What does the word ‘leadership’ mean to you?
Does it mean being good at your job, being well liked, or being in charge of everyone?
There are plenty of people in the world who aspire to be good leaders, but if they don’t understand what leadership really means, how can they lead the charge?
Leadership doesn’t have a one size fits all solution.
There is no magic formula that will instantly make a person a great leader.
Instead it takes time and dedication to learn how to achieve the set goals, and how to inspire others to follow and do the same.
The vanguard of ALS research, Dr. Brown is internationally known and a groundbreaking researcher. In 1993, he led a team that discovered the first gene linked to the inherited form of ALS.
Dr. Brown took on something years ago where he knew his patients weren’t going to get any better from ALS or Lou Gehrig’s disease. He has devoted his career to smothering a cruel disease, working to consign it to the history books so generations from now, when it’s mentioned at all, it will provoke this sweet question: ALS? What’s that?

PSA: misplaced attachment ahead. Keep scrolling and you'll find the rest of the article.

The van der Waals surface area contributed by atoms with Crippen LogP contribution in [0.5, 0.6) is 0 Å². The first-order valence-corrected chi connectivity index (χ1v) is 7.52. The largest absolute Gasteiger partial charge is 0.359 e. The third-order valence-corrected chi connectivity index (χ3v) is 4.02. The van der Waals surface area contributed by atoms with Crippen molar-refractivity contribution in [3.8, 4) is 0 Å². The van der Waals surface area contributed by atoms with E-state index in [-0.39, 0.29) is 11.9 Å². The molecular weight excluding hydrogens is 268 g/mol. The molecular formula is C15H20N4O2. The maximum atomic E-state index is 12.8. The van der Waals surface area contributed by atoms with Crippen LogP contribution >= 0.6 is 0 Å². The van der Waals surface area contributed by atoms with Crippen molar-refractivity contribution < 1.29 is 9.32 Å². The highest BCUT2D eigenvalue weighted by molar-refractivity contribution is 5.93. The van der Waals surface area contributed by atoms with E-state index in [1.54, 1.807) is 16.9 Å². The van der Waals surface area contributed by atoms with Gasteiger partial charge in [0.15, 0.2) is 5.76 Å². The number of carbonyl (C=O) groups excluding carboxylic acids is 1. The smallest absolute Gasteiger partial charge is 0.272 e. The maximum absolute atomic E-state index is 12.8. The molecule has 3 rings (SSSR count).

Becoming a great leader isn’t something that happens overnight, but it can be achieved through discipline, hard work, and a commitment to improvement through experience.
I am most moved by Dr. Brown’s courage.
Courage is a fickle thing, but incredibly important in a great leader.
A leader needs to be able to stand alone, and stand up for what they believe in.
Having the courage to do what they believe will work is sometimes one of the hardest things to do.
With courage also comes determination and patience: the ability to hold firm and not succumb to negativity or the pressure to crumble. The patience to keep going along a difficult road with their head held high, no matter what the outcome.
Great leaders aren’t born, as some people suggest; instead, they are shaped over time. And if there’s any individual that should be counted among the leaders of the ALS community, it’s Dr. Brown.